Where have you seen evidence of classroom learning in your students outside of the classrom?

Skypeathon

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The recent 2016 Skypeathon was fun. There was a lot of learning completed during this time. Some of the connections made will be ongoing.

We travelled 35545 miles. Our first connection was with Japan. This was a direct connection. The next connection could not be completed in synchronous time, so a group of girls produced a skype video message to send to Kerala, India for International Aids Day.

At night time, a connection was made with a class in Nigeria and another young class from Scotland. Overall, those involved in the Skypeathon travelled nearly 10 million miles. Just imagine the learning!

 

 

 

Collaboratively “Inking the Thinking”

In December, 2015, year 8 students from Hawkesdale P12 College, Victoria Australia connected with a rural school in Japan using Skype. Students at Hawkesdale are isolated geographically and culturally but were fortunate to be part of a research project on “Inking the Thinking” with the Victorian Department of Education and Microsoft. This meant that each student in year 7 and 8 had a windows surface device with a digital pen.

Months had been spent planning this connection with Japan. A virtual visit to the classroom with our Japanese contact Mariko was provided using skype. My students could see inside the Japanese classroom, learn a little of school life and ask her questions so that they had some knowledge before seeing the Japanese students – it was simply a “taster”. A fully structured lesson plan, complete with timed tasks was put in place by Mariko prior to the live connection. Students in my class were surveyed about their existing knowledge of Japan. To my horror many knew nothing or very little!

Our formal connection was just prior to Christmas time in Australia. Our primary classrooms were decked out with Christmas decorations, the staff had a special morning tea with lots of Christmas baking and goodies, staff and students were in festive spirits and the students had organized a Kriskringle for the second part of the double lesson. (Names had been drawn out of a hat a week before and $5 presents purchased for their Krisringle). Skype was used to connect the two classrooms. 5 mins prior to the video conference 5 minutes prior to the videoconference,  a quick skype message to Mariko, asked if the Japanese students might like to see our Kriskringle in action, to which she replied ‘yes’.

That ended any formality and structure to our fastidiously planned lesson. The whole lesson became learning on ‘the fly’ with students using the 50 mins with complete ownership of the learning. One girl had disappeared at the beginning and returned dressed up as Santa, complete with a sack of Kriskringle gifts. Japanese students viewed the gifts up close via the web camera. Their curiousity was aroused and an interpreter had to be used to ensure understanding of questions and answers. Some of the staff morning tea came in for show – Christmas fruit cake, a Christmas pudding in muslin cloth, Christmas biscuits etc. My students were curious about the masks that the Japanese were wearing in the classroom and the kitty blankets that donned their knees. It was hot summer time here but snowing over there.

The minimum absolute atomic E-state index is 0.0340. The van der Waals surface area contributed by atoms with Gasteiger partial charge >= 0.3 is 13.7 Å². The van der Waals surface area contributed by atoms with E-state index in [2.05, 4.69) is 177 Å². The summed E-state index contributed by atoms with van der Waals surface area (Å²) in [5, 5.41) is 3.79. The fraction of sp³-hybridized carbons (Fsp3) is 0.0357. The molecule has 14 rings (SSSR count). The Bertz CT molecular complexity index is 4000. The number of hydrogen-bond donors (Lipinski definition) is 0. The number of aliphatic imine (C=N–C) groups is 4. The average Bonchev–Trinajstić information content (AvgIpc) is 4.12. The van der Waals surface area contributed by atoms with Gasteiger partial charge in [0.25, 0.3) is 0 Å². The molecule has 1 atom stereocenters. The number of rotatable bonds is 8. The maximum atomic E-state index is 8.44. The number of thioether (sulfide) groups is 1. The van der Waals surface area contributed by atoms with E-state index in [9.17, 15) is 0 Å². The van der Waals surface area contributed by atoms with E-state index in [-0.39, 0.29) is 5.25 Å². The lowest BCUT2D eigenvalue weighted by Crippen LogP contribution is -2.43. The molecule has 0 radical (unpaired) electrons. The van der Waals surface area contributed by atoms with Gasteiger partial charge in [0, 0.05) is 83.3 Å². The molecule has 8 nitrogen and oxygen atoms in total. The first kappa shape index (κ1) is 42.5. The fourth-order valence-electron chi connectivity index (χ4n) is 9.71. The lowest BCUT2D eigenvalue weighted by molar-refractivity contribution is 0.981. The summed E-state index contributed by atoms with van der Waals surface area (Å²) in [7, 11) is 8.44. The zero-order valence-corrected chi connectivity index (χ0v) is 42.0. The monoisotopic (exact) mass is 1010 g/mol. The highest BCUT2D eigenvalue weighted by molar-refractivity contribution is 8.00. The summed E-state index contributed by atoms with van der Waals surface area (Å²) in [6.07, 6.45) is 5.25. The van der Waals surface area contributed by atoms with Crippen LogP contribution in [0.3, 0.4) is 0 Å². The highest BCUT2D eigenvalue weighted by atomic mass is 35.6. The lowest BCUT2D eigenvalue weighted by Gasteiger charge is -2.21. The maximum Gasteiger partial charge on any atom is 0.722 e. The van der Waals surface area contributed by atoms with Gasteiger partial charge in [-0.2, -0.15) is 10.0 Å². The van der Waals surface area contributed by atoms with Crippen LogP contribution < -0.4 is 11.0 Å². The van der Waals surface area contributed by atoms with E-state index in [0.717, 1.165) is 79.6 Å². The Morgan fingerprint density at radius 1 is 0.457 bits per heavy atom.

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In order to collaboratively document our learning by connecting with this rural school in Japan, students logged into their surface devices, created a shared OneNote and used a mix of pen and text to synchronously build the learning that took place. Our principal was able to login from his office and pose questions, add content etc. The full story and results can be found below. The stylus was used for highlighting, writing, adding colour and generating new ideas. Students chose the medium they preferred.

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Students used a mix of keyboard and stylus. The stylus was often used to explore, annotate, highlight and draw attention to questions or their thoughts, to express their thinking, focus on areas that required responses and produce a multimodal and colourful, visual and engaging outcome. As student thinking and brainstorming evolved as a group, they added images, shapes, structured blocks of text, diagrams, shading, colour etc The stylus helped  create a more effective, beneficial and engaging product, pushing their learning reflections further.  They were not constrained by their speed and skill on a keyboard and mouse. If students had used a keyboard alone, then the result would not have been as rich. It would have taken too long to draw diagrams and lines for highlighting, text comments would not have not aligned well and it would have been too hard to add text or shapes over any existing text etc. Imagine the outcome if the Japanese students could also have collaborated on that document.

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Following on from the documentation, the students decided to create a collaborative Christmas calendar for the month of December to share with the Japanese students. A snapshot of their  synchronously built calendar can be seen in the imageabove. Students drew their own images using the stylus. It encouraged originality, creativity, imagination and resourcefulness. The calendar was rendered digital immediately for online sharing.

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When students have a stylus, they can explore, think, express, collaborate and record their newfound knowledge and experiences in new and meaningful ways. They don’t waste time using a keyboard and mouse to effectively brainstorm, highlight and reflect on their learning. This means more thinking time and best of all more learning time.